Spanish Power Company Iberdrola's Proposed Junior Subordinated Hybrid Rated 'BBB-' With Intermediate Equity Content

  • Spain-based energy company Iberdrola plans to issue a junior subordinated hybrid security.
  • We assess the proposed security as having intermediate equity content.
  • We are assigning our 'BBB-' issue rating to the proposed security to reflect its subordination and optional deferability.
MADRID (S&P Global Ratings) Feb. 5, 2019--S&P Global Ratings said today that 
it had assigned its 'BBB-' long-term issue rating to the proposed perpetual, 
optionally deferrable, and subordinated hybrid capital security to be issued 
by Iberdrola International B.V. and guaranteed by Iberdrola S.A. (Iberdrola; 
BBB+/Stable/A-2). The amount of the hybrid remains subject to market 

We consider the proposed security to have intermediate equity content until 
its first reset date because it meets our criteria in terms of subordination, 
permanence, and deferability at the company's discretion during this period. 
We understand this proposed issuance will be an addition to the two hybrid 
instruments previously issued in November 2017 and April 2018, for a total 
amount of €1.7 billion.

We arrive at our 'BBB-' issue rating on the proposed security by notching down 
from our 'BBB+' issuer credit rating (ICR) on Iberdrola. The two-notch 
differential reflects our notching methodology, which calls for deducting:
  • One notch for subordination because our long-term ICR on Iberdrola is investment grade (that is, higher than 'BB+'); and
  • An additional notch for payment flexibility, to reflect that the deferral of interest is optional.
The notching to rate the proposed security reflects our view that there is a 
relatively low likelihood that the issuer will defer interest. Should our view 
change, we may increase the number of notches we deduct to derive the issue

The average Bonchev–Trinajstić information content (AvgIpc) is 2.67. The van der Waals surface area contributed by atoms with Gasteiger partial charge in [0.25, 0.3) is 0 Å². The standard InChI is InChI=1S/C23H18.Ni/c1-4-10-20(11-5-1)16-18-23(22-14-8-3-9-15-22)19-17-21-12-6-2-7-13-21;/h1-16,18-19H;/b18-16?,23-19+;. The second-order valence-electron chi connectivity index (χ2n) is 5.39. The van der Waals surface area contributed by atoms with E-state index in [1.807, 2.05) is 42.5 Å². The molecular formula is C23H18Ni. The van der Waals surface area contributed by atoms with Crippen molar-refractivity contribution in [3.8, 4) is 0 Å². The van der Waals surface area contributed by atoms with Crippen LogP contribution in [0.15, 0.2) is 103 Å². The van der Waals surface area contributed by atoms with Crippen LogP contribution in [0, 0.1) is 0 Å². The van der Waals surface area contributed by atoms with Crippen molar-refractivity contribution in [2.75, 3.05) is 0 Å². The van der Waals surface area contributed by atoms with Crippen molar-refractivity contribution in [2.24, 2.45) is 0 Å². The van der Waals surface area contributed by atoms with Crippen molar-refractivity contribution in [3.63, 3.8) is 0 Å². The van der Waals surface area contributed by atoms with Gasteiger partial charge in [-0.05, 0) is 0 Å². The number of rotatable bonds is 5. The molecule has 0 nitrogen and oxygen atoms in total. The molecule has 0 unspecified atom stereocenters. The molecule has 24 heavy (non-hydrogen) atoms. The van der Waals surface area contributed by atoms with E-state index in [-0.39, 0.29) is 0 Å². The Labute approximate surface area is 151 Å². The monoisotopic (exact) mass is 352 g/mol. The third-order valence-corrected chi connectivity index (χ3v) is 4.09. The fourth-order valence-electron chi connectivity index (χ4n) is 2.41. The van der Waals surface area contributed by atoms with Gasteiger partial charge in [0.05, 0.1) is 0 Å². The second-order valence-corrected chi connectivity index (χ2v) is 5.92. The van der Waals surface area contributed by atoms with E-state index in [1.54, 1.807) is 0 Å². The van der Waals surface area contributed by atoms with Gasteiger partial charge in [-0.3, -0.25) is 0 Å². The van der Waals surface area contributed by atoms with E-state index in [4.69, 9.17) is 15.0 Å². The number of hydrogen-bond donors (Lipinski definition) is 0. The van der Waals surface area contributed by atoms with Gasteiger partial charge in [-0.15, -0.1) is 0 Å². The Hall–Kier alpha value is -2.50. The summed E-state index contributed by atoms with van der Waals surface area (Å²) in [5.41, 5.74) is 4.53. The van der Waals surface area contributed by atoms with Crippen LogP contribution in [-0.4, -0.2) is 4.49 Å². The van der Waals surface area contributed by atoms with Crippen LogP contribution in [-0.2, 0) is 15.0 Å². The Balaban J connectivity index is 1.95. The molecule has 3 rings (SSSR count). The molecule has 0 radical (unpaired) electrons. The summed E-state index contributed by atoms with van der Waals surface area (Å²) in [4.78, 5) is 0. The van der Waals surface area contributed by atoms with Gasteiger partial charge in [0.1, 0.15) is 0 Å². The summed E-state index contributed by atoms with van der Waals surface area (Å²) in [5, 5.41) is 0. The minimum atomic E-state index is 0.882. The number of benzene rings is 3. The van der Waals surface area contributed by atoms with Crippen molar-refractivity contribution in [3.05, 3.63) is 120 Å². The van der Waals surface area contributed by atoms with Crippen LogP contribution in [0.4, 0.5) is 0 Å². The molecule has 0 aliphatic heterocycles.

In addition, to reflect our view of the intermediate equity content of the 
proposed security, we allocate 50% of the related payments on the security as 
a fixed charge and 50% as equivalent to a common dividend. The 50% treatment 
of principal and accrued interest also applies to our adjustment of debt.


Although the proposed security is perpetual, it can be called at any time for 
tax, gross-up, rating, accounting, or a change-of-control event. 

Iberdrola can redeem the security for cash at any time during the 90 days 
before the first interest reset date, which we understand will not be earlier 
than 5.25 years, and on every coupon payment date thereafter. If any of these 
events occur, Iberdrola intends, but is not obliged, to replace the 
instruments. In our view, this statement of intent mitigates the issuer's 
ability to repurchase the notes on the open market.

We understand that the interest to be paid on the proposed security will 
increase by 25 basis points (bps) no earlier than 10 years from issuance, and 
by a further 75bps 20 years after its first reset date. We consider the 
cumulative 100bps as a material step-up, which is currently unmitigated by any 
binding commitment to replace the instrument at that time. This step-up 
provides an incentive for the issuer to redeem the instrument on its second 
step-up date.

Consequently, we will no longer recognize the instrument as having 
intermediate equity content after its first reset date, because the remaining 
period until its economic maturity would, by then, be less than 20 years. 
However, we classify the instrument's equity content as intermediate until its 
first reset date, as long as we think that the loss of the beneficial 
intermediate equity content treatment will not cause the issuer to call the 
instrument at that point. Iberdrola's willingness to maintain or replace the 
instrument in the event of a reclassification of equity content to minimal is 
underpinned by its statement of intent. Finally, the green label of the 
instrument does not impact the issue rating, or the equity content.


In our view, Iberdrola's option to defer payment on the proposed security is 
discretionary. This means that Iberdrola may elect not to pay accrued interest 
on an interest payment date because it has no obligation to do so. However, 
any outstanding deferred interest payment, plus interest accrued thereafter, 
will have to be settled in cash if Iberdrola declares or pays an equity 
dividend or interest on equally ranking securities, and if Iberdrola redeems 
or repurchases shares or equally ranking securities. We see this as a negative 
factor. That said, this condition remains acceptable under our methodology 
because, once Iberdrola has settled the deferred amount, it can still choose 
to defer on the next interest payment date.


The proposed security and coupons are intended to constitute the issuer's 
direct, unsecured, and subordinated obligations, ranking senior to their 
common shares.
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